4 ;;; defconf: accept to local loopback (for CAPsMAN) chain=input action=accept dst-address=127.0.0.1
❌ Drop all packet entering the router, that are not coming from a
LAN interface list:
5 ;;; defconf: drop all not coming from LAN chain=input action=drop in-interface-list=!LAN
To display interface members in each interface list, execute:
[admin@MikroTik] > /interface list member print - sample output - Columns: LIST, INTERFACE # LIST INTERFACE ;;; defconf 0 LAN bridge ;;; defconf 1 WAN ether1
To list the interface that are the members of the bridge, execute:
[admin@MikroTik] > /interface bridge port print value-list - sample output - interface: ether2 ether3 ether4 ether5 wifi1 wifi2 ...
✔️ Check all packets passing through the router if they match IPsec (Internet Protocol Security) policies, that decide which traffic should go to what peer and how it should be encrypted:
6 ;;; defconf: accept in ipsec policy chain=forward action=accept ipsec-policy=in,ipsec 7 ;;; defconf: accept out ipsec policy chain=forward action=accept ipsec-policy=out,ipsec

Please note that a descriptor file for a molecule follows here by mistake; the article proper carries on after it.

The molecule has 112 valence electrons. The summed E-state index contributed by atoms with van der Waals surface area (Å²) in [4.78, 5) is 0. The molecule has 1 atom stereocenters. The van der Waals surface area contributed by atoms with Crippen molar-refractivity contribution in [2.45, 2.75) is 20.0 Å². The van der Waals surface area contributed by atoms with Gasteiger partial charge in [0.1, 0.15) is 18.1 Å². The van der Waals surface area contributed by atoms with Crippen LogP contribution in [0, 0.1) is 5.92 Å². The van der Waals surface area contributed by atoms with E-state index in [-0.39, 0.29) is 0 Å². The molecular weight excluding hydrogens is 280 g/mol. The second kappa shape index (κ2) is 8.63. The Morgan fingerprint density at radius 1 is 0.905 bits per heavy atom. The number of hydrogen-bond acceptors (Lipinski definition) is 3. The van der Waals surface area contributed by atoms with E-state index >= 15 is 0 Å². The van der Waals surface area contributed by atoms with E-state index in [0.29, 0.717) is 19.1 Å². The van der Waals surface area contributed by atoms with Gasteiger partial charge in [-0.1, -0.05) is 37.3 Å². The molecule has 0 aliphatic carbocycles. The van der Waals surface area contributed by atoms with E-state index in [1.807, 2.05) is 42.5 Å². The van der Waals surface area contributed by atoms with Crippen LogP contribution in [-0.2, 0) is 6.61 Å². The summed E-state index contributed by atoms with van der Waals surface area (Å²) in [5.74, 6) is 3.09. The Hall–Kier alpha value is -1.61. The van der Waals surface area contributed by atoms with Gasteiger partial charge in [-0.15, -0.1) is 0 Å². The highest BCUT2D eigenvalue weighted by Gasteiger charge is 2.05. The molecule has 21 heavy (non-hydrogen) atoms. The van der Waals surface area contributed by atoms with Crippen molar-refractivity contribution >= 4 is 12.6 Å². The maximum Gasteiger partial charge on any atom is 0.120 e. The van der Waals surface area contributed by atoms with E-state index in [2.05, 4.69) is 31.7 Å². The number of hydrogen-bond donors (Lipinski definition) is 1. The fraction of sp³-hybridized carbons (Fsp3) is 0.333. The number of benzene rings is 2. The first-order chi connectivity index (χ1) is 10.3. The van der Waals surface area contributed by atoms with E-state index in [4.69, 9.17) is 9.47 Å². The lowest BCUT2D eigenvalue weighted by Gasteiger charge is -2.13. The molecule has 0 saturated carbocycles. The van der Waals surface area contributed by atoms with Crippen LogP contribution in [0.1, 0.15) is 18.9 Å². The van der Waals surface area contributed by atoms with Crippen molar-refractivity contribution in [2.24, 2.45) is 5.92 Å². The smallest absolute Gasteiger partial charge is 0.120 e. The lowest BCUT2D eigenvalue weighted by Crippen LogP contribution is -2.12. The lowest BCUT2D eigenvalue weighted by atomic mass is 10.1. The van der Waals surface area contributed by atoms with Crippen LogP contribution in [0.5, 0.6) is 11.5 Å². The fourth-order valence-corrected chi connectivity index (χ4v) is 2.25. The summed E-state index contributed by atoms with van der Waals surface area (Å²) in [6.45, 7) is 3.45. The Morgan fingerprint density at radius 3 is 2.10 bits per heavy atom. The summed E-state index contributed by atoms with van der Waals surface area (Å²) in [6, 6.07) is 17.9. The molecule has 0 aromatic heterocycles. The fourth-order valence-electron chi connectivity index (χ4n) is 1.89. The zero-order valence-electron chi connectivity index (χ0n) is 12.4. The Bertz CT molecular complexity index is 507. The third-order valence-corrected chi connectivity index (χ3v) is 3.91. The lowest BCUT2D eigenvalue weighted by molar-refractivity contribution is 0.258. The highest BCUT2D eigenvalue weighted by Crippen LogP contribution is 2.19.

⏩ Mark packets passing through the router as FastTracked if they are a part of the already
8 ;;; defconf: fasttrack chain=forward action=fasttrack-connection hw-offload=yes connection-state=established,related
When the first packet matches
action=fasttrack-connection, all subsequent packets will just fly through, bypassing firewall, connection tracking, simple queues, etc., that can significantly improves the performance.
ℹ️ Note that not all packets in a connection can be FastTracked, so it is likely to see some packets going through a slow path even though connection is marked for FastTrack. This is the reason why
fasttrack-connection is followed by the identical
action=accept rule (see below).
✔️ Allow packets passing through the router, if they are a part of the already
RELATED connections, as well as allow the
9 ;;; defconf: accept established,related,untracked chain=forward action=accept connection-state=established,related,untracked
INVALID packets passing through the router:
10 ;;; defconf: drop invalid chain=forward action=drop connection-state=invalid
DROP packets passing through the router and requesting a
NEW connection, if they are coming from one of the
WAN interfaces and they are not DSTNATed (Destination NATed):
11 ;;; defconf: drop all from WAN not DSTNATed chain=forward action=drop connection-state=new connection-nat-state=!dstnat in-interface-list=WAN
DSTNAT: Destination NAT changes the destination address in IP header of a packet. It may also change the destination port in the
UDP headers. The typical usage of
DSTNAT is to redirect incoming packets with a destination of a public
IP-address:port to a private